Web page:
debt-and-more-debt The cost for rebuilding Western Ave. was revealed at the January 17, 2017 Select Board meeting. Chairman Blomback said that he was “floored” by the bottom line on all the bids that were received.

Chairman Blomback brought to the table a financing plan that included the use of Block Grant Money and currently held unrestricted fund balance money (UFBM). The plan is a bit sketchy at this time.

No documents were available at the meeting for revue. OHB will be submitting a request to see the plan in writing.

But, considering that budget approval time is upon us, one would think that this plan would have been disclosed  sooner, so we tax payers could ask detailed questions.

The NH Department of Revenue Administration (DRA) is the overseer of all things financial that goes on in each and every town in our state. The 2016 DRA report for Henniker  states the following regarding our fund balance retention:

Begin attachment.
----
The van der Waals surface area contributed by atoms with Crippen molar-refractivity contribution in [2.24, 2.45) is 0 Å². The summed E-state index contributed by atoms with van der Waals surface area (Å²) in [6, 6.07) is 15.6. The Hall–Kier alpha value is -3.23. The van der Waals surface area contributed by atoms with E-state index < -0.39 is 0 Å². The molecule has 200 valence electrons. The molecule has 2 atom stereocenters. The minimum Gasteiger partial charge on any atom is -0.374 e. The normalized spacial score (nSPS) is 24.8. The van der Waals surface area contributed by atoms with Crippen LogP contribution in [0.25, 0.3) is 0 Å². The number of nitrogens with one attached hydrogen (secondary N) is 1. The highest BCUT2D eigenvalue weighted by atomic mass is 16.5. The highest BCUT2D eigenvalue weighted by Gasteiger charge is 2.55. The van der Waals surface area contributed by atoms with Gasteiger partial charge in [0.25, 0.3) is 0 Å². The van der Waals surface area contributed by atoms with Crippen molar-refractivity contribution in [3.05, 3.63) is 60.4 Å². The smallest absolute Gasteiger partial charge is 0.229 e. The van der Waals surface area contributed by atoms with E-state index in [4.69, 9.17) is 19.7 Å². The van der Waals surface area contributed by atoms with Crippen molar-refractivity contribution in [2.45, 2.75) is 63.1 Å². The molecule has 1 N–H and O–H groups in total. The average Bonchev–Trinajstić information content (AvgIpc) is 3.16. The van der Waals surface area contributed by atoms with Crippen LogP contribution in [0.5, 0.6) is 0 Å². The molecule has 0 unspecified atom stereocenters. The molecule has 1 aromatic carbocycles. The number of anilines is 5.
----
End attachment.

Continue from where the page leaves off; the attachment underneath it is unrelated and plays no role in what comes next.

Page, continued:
Only here will you see this DRA report. It is not posted anywhere on the town web site at this time.

A question to consider, what will be our tax rate in the near future????

Once again OHB feels compelled to disclose items that town government has failed to report and easily post on our web site. Chairman Blomback and the Board know that not everyone can attend and the internet is their main source for information.

Next blog: Henniker Waste Water Treatment Facility scheduled to have $3.5 M renovation in 2021…and we don’t have a reserve fund that will significantly lower that cost. (tell me if you can find that info on the town’s web page)

OHB…keeping it real… making it easier for you to find the facts so you can draw your own conclusions…PEACE!


Annual Town & School District Meeting time…It is all about getting the right information…and how you can get that information sent to you without leaving the comfort of your home…

information Town meeting time again. Yes that time of the year where you know that you should go to town meeting and vote on important matters…like how you tax dollars are going to be spent.

However, the thought of wading through the blizzard of superfluous information called the budget, just sends chills down your spine! Fear not my friends…remember faint heart never won fair maiden!